TB blood test promises cheap, quick results
[DHAKA] Bangladeshi scientists have developed a cheap, 30-hour tuberculosis (TB) test based on blood samples rather than sputum.
The 'antibodies in lymphocyte supernatant' (ALS) test was developed by a team at the International Centre for Diarrhoeal Disease Research, Bangladesh (ICDDR,B), whose members say it can even detect forms of TB that are difficult to diagnose. It has earned the ICDDR,B its first patent.
"If our body is infected by TB or any other germs, it responds automatically by producing antibodies," Rubhana Raqib, who led the team, told SciDev.Net. While some diseases are easily treated in this way, it has proven difficult to test in active tuberculosis as most people carry the background antibodies.
Raqib and colleagues developed the test in 2001 and have been improving it ever since.
At least four other TB tests are widely used in Bangladesh and elsewhere: chest X-rays; sputum smear microscopy; culturing Mycobacterium tuberculosis, the pathogen that causes the disease, from either sputum or the site of infection; and the polymerase chain reaction, which amplifies and identifies the pathogen's DNA from the patient's sputum or the site of infection.
The sputum culture method is the most reliable way of diagnosing TB, but it is expensive, takes four to five weeks, and requires special equipment and biosafety measures.
The ALS test is therefore a major breakthrough, Raqib claimed. According to the WHO, more than 300,000 people in Bangladesh are infected with TB each year and 70,000 die from it.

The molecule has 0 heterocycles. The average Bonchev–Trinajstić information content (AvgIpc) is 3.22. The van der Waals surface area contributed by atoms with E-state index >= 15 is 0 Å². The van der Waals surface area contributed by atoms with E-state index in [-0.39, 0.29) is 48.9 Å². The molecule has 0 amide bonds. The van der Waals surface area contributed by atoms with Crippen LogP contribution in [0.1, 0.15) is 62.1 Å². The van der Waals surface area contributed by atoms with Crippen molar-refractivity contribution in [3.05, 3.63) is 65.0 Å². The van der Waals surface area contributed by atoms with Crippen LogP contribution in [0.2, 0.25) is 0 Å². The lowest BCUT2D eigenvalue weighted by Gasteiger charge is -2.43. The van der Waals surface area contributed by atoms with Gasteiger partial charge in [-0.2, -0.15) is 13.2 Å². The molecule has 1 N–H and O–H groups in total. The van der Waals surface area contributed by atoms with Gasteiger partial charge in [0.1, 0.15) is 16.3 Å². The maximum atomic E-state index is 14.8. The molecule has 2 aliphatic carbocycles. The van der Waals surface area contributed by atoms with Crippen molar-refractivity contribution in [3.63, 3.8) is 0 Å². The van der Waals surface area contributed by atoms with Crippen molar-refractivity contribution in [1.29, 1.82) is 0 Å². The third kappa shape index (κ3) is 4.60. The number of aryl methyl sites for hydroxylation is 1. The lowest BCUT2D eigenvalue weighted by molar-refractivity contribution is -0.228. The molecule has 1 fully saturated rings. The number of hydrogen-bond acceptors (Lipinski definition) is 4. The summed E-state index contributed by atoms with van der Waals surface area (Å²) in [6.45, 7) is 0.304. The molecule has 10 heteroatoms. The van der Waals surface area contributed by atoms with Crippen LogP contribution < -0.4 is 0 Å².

But the ALS test also needs special equipment. "Hospitals in Bangladesh are not adequately equipped yet. So it is not possible to introduce this method until they have the proper laboratory facilities," Raqib said.
Asif Mujtaba, a tuberculosis specialist at the National Institute of Diseases of the Chest & Hospital (NIDCH), Bangladesh's biggest TB hospital, said: "This method of testing is an addition [to existing detection methods]. But this method works better for children." This is because children do not show typical clinical symptoms of TB, ruling out some diagnosis methods.
Alexander Yule, a UK-based consultant who has studied TB diagnostic tests, compared the ALS test with the DNA test developed by Cepheid and recently endorsed by the WHO. "[The] DNA test is less complicated because Cepheid has spent a great deal on R&D [research and development] to simplify testing and to remove the need for scrupulous sample processing, hence the very high unit cost," he said.
"ALS is physically and technically simpler [but it] still needs validation in larger and more challenging patient populations."
Raqib said: "We have already trained a group of researchers in Rwanda on how to test [for] TB using [the] method, and we have just completed research in Ethiopia on co-infected patients in collaboration with Swedish and African scientists".